Sunday, 8 January 2017

Using the Resources of the Fitbit API

In previous posts I've covered the basics of using a Raspberry Pi and the Fitbit API to extract and analyse the data created by a Fitbit Fitness tracker.  In particular, in this post I covered using OAUTH2.0 to access the API.

For this post I thought I'd do a more general overview of the range of data available through the Fitbit API.  So go back to the OAUTH2.0 post to see how to get access and refresh tokens etc.  Then come back here to see what you can do with the API.

Once you've got the required tokens, all you need to do to access data is specify different URLs.  In this post I'll describe a range of URLs that can be used to access different data.  There's a massive variety of data available and almost limitless combinations so just use this as a set of worked examples then use the Fitbit Developer documentation to work out other options.

Remember I'm just a guy that does this for a hobby and likes to help other people along the way.  If I use the wrong terms or describe things in a less than 100% accurate manner then please take this in the right spirit or even comment below to help me correct matters.

Activity Data
The most generic data available from the API.  Here's a simple URL to give you summary of activity data for a given date:

So a simple base URL and extra elements to specify "activities" and a date to get data for.  This yields:

{"activities":[],"goals":{"activeMinutes":30,"caloriesOut":2812,"distance":8.05,"floors":25,"steps":10000},"summary":{"activeScore":-1,"activityCalories":1952,"caloriesBMR":1725,"caloriesOut":3353,"distances":[{"activity":"total","distance":16.93},{"activity":"tracker","distance":16.93},{"activity":"loggedActivities","distance":0},{"activity":"veryActive","distance":13.18},{"activity":"moderatelyActive","distance":0.59},{"activity":"lightlyActive","distance":3.16},{"activity":"sedentaryActive","distance":0}],"elevation":155.45,"fairlyActiveMinutes":15,"floors":51,"heartRateZones":[{"caloriesOut":1546.2586,"max":89,"min":30,"minutes":793,"name":"Out of Range"},{"caloriesOut":271.2272,"max":124,"min":89,"minutes":47,"name":"Fat Burn"},{"caloriesOut":21.8036,"max":151,"min":124,"minutes":2,"name":"Cardio"},{"caloriesOut":861.961,"max":220,"min":151,"minutes":57,"name":"Peak"}],"lightlyActiveMinutes":206,"marginalCalories":1332,"restingHeartRate":55,"sedentaryMinutes":725,"steps":17309,"veryActiveMinutes":83}}

So even with it in JSON format you can see some of the key Fitbit metrics that are returned (I've marked these in red).

Step Data
The main reason people get their Fitbit is to count their steps!

Here's a simple example of a URL that provides data for 7 days up to and including the date you specify:"

The response is as follows:


So here you can see the 7 measurements and how the value for 2016-12-27 matches that of the activity data above.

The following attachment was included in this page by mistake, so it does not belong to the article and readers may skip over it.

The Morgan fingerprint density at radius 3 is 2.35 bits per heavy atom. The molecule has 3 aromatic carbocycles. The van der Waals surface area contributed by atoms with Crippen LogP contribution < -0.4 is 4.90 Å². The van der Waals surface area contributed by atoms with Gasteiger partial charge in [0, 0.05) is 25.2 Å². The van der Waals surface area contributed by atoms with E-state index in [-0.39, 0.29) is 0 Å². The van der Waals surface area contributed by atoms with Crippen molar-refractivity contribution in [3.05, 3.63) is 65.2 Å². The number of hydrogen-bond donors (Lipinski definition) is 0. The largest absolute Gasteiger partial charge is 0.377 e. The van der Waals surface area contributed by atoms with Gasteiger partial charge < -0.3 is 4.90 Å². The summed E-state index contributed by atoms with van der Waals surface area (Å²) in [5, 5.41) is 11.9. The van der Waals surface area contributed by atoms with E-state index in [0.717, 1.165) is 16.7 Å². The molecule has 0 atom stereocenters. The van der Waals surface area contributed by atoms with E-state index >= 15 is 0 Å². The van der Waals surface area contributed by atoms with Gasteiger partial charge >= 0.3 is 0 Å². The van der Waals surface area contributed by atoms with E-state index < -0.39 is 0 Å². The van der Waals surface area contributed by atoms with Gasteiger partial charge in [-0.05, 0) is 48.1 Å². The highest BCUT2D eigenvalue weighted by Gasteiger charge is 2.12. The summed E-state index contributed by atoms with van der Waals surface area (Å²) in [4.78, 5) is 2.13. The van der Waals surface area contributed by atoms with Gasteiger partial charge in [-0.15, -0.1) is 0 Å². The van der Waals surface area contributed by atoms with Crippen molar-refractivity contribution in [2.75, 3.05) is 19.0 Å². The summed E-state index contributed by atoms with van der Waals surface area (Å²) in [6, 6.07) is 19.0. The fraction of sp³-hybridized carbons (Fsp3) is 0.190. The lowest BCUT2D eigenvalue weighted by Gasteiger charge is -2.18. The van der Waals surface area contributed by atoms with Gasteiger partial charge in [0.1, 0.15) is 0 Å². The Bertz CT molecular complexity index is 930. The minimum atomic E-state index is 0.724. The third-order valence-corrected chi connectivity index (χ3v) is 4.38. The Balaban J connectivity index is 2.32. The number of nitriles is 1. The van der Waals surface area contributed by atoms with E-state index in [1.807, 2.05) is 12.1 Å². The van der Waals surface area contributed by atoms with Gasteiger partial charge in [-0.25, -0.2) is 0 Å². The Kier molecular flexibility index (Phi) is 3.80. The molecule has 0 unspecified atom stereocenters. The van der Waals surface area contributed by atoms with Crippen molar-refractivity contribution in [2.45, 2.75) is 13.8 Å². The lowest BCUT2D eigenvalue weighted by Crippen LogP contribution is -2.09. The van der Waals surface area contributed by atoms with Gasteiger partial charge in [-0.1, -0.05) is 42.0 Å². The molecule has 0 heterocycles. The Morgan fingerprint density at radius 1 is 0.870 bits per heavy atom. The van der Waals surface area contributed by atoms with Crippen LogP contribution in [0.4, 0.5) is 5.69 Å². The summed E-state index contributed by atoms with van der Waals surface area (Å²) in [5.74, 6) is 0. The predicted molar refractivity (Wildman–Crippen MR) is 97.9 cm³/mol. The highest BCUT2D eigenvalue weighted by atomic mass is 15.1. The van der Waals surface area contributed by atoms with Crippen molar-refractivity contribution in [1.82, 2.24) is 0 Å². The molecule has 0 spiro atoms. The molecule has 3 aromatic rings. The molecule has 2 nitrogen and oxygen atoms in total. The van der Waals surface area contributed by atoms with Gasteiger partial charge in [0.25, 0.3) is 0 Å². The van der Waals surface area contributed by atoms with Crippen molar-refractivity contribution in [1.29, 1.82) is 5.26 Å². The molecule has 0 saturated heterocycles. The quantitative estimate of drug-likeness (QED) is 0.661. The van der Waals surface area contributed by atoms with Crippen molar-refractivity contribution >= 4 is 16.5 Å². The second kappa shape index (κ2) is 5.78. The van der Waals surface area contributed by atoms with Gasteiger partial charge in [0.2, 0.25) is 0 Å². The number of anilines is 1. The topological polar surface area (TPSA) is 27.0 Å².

You could get the same data but by specifying a start and end date by using:

If you ask Fitbit nicely they will give you access to intraday data.  See here for more details on how to do this.  An example URL to get 15 minute segments for a single day is:

Which gives data like this:


...not that interesting for this time period as I was asleep.  It gets better later in the day when I went for a run!


Other Measurements
You can use the same URL structure for other key tracker metrics like:


(i.e. replace "/steps" in the above examples with these words).

If you have a tracker that measures sleep then you can use a URL like the one below to get sleep data:

Which gives data like this at the start:


So some generic information then (by default) a record for every minute of your sleep.  Here the values are:
3=Really awake

Then a summary at the end:


Heart Rate
Finally, if you have a tracker that also measures heart rate you can use a URL like the one below to get data:

{"activities-heart":[{"dateTime":"2016-12-27","value":{"customHeartRateZones":[],"heartRateZones":[{"caloriesOut":1546.2586,"max":89,"min":30,"minutes":793,"name":"Out of Range"},{"caloriesOut":271.2272,"max":124,"min":89,"minutes":47,"name":"Fat Burn"},{"caloriesOut":21.8036,"max":151,"min":124,"minutes":2,"name":"Cardio"},{"caloriesOut":861.961,"max":220,"min":151,"minutes":57,"name":"Peak"}],"restingHeartRate":55}}],"activities-heart-intraday":{"dataset":[{"time":"00:00:00","value":65},{"time":"00:01:00","value":65},{"time":"00:02:00","value":65},{"time":"00:03:00","value":65},{"time":"00:08:00","value":65},{"time":"00:09:00","value":65},{"time":"00:10:00","value":65},{"time":"00:11:00","value":64},{"time":"00:12:00","value":64},{"time":"00:13:00","value":65},{"time":"00:14:00","value":66},{"time":"00:15:00","value":64},{"time":"00:16:00","value":61},

So first some general data then some measurements at up to one minute intervals (if you have access to this data).

So that was a whistle-stop tour of using the API.  Have a play, use different URLs and see what you can get!